Q&A with Anna Lappé: Panta Rhea Foundation joins the Global Alliance
28 September 2021
This week, the Global Alliance for the Future of Food welcomes Panta Rhea Foundation to its strategic alliance of philanthropic foundations working together to transform global food systems now and for future generations. Ruth Richardson, Executive Director, speaks to Anna Lappé, Director, Food & Democracy Program at Panta Rhea Foundation about its work and the 50th anniversary of Diet for a Small Planet.
Ruth Richardson: Anna, welcome to the Global Alliance, and congratulations on the launch of the special, 50th anniversary edition of Diet for a Small Planet! Before we dive into the book, can you tell us a little bit about the Panta Rhea Foundation and who you work with? Tell us a little about the origins of the name too.
Anna Lappé: Panta Rhea is a family foundation, founded by Hans Schöpflin in 2001. We have a sister foundation in Germany, the Schöpflin Foundation. The Foundation has always been guided by a commitment to long-term relationships with our partners in the field, a dedication to working “with the Davids against the Goliaths,” and a vision of a more just and sustainable world. The family brought me on board in 2016 to help design and lead a grantmaking portfolio focused on food systems transformation. The name, Panta Rhea, is inspired by Ancient Greek philosopher Heraclitus. It roughly translates to “All things change, all things flow”— and that philosophy guides our emergent strategy approach.
RR: How did you come to find out about and join the Global Alliance? What do you hope to bring to – and to take away from – the membership?
AL: When I joined the foundation, I did a scan of food philanthropy, which brought me to both critical literature of philanthropic institutions (see Lindsey McGoey No Such Thing as a Free Gift and Mark Dowie’s American Foundations, for example) and also to networks like the US-focused Sustainable Agriculture and Food Systems Funders Network and internationally, groups like the Agroecology Fund as well as the Global Alliance. Through my own experience as a grantseeker and an activist and in my reading of the field, I have always felt that funders needed ways to share learnings, strategy, and collectivize their voices, including a critique of philanthropy itself—and see institutions like the Global Alliance play this critical role.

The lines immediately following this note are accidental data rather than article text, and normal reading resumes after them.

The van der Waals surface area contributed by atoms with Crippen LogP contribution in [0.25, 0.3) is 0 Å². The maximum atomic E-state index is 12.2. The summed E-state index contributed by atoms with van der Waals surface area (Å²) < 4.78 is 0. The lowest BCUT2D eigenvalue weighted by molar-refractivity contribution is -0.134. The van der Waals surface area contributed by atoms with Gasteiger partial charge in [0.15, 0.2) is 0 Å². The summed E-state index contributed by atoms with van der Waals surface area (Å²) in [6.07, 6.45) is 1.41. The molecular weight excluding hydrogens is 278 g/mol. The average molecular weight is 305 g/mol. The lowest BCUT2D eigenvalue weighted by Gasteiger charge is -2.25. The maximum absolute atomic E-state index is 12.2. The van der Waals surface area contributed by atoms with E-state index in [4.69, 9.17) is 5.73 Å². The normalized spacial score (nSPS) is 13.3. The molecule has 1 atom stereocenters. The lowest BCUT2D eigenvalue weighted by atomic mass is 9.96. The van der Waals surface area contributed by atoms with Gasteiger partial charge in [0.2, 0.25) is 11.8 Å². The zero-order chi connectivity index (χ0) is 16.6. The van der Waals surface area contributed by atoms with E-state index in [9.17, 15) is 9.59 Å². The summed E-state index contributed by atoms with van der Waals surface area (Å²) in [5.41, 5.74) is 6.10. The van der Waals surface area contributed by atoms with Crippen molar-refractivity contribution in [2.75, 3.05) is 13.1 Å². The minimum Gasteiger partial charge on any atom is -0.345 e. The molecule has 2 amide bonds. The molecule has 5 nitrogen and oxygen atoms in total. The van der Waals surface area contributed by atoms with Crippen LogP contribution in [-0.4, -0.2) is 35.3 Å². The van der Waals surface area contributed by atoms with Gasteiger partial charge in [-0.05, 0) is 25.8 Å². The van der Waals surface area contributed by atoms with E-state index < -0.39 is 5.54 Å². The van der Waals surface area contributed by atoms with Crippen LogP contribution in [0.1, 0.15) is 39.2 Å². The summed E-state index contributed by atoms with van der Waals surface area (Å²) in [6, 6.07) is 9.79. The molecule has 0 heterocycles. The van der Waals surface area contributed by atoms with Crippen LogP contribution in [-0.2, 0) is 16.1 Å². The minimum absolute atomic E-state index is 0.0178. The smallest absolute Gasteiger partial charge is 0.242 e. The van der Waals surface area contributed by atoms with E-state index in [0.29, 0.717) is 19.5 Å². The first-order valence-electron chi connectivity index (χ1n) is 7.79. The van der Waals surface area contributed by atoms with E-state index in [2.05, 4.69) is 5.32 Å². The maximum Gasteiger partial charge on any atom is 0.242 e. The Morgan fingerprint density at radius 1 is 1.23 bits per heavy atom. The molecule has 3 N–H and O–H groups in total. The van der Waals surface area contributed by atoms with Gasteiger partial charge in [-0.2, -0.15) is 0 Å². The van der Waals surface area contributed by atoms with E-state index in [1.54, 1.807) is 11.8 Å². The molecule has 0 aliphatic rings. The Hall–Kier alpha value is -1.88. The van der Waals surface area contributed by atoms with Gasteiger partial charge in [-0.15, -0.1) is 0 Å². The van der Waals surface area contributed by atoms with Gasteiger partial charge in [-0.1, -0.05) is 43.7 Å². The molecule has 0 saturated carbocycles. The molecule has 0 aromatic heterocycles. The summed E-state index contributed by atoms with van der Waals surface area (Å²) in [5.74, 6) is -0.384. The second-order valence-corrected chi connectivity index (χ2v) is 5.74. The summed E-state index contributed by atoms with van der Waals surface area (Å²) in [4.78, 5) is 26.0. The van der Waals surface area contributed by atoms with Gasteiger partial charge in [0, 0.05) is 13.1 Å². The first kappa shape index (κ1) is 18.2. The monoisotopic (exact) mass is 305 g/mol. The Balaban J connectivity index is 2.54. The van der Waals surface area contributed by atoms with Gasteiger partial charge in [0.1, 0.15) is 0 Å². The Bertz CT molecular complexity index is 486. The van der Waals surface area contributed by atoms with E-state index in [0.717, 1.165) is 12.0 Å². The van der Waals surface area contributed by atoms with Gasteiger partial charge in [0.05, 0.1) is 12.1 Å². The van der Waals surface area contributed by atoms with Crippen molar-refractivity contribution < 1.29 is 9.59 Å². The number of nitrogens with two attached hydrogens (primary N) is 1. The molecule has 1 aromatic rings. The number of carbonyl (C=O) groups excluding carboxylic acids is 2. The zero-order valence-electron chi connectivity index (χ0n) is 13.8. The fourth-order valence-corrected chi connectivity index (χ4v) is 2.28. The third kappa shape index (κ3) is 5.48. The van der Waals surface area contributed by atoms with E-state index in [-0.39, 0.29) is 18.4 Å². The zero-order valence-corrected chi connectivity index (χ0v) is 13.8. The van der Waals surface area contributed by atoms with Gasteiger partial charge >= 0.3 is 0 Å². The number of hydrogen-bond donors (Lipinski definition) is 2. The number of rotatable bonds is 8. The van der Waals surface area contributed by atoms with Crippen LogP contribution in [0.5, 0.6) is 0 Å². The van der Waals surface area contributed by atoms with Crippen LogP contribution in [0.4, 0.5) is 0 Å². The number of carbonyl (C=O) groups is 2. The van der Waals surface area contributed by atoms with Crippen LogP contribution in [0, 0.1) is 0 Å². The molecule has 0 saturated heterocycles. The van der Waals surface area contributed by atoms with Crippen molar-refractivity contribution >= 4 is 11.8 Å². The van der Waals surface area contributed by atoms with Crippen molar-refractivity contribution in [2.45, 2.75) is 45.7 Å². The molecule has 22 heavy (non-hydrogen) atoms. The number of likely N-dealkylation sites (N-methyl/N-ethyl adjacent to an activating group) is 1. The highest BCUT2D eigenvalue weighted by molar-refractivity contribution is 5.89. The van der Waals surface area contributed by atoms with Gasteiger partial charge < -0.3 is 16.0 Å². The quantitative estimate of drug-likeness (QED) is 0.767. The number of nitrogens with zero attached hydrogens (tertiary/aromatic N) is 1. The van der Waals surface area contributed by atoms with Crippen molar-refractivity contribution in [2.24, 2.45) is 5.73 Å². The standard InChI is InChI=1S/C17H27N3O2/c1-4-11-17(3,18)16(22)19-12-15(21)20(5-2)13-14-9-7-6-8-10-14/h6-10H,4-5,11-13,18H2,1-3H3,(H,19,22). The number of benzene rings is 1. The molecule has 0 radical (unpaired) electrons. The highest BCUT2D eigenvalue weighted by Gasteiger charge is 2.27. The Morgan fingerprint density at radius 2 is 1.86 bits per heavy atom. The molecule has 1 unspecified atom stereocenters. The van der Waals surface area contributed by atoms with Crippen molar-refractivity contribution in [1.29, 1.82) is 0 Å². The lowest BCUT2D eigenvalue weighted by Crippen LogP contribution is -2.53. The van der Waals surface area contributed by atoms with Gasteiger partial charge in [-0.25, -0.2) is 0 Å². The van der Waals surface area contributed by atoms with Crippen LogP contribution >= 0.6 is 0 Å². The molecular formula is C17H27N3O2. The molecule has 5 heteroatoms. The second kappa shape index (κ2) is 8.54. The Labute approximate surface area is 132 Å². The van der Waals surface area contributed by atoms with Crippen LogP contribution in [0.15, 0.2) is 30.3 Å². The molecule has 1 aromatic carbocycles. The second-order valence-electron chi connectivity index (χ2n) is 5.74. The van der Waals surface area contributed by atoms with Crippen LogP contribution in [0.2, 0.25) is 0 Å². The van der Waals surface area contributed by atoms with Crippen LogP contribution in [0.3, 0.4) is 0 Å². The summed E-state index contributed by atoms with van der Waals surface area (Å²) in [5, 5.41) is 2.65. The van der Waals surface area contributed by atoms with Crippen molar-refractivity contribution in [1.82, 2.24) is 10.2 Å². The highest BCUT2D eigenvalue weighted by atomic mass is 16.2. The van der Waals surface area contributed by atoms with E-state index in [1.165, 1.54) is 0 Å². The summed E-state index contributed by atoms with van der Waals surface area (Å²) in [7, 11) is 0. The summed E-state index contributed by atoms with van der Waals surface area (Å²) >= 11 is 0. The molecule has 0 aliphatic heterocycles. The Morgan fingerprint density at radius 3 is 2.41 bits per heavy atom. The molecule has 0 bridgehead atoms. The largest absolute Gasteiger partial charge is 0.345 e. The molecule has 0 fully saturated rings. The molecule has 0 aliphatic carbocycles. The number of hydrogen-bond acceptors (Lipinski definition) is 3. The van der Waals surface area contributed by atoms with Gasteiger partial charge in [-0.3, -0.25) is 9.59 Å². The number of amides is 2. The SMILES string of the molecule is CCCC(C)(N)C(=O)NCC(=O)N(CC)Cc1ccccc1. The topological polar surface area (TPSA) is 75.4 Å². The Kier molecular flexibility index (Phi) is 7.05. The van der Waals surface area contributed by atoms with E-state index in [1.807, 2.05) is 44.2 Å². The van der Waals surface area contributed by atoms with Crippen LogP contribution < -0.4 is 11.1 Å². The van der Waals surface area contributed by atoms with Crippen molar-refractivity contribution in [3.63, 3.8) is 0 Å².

RR: It’s the GA’s 10 year anniversary next year and as part of the celebrations, we’ll be taking stock of what we’ve learned and all that has been accomplished. As an established commentator on food systems and advocate for social justice, what trends and issues do you see coming for the years ahead and what should an entity like the GA do in its next decade?
AL: I am assuming all of you share my sense of urgency for bold action. I see the triple crises of our era—the climate crisis, biodiversity collapse, and needless hunger alongside epidemics of diet-related illnesses—as deeply interlocked to food systems transformation. The kind of change our grantee partners are fighting for—from taking on the pesticide and fertilizer industries and the stranglehold of corporate interests over public institutions to promoting agroecology, peasant, and Indigenous rights and land reform—are not just “good ideas” they are vital for planetary survival. I am excited for the Global Alliance to continue to listen to the field about how to best use our collective voice, collective resources, and collective power to address the root causes of these crises.
RR: In the spirit of anniversaries, Diet for a Small Planet will be available to buy all around the world in an updated new edition on the 50th anniversary. Tell us a bit about what motivated you and your mother, Frances Moore Lappé, to return to do this anniversary edition?
AL: Yes, we are celebrating an anniversary, too. 50 years!?! It’s hard to believe. When the publisher reached out with interest in an anniversary edition, I encouraged my mother to go for it: The book’s core message—about the waste and destructiveness of the industrial meat model and the benefit of plant-centered diets—has never been more relevant.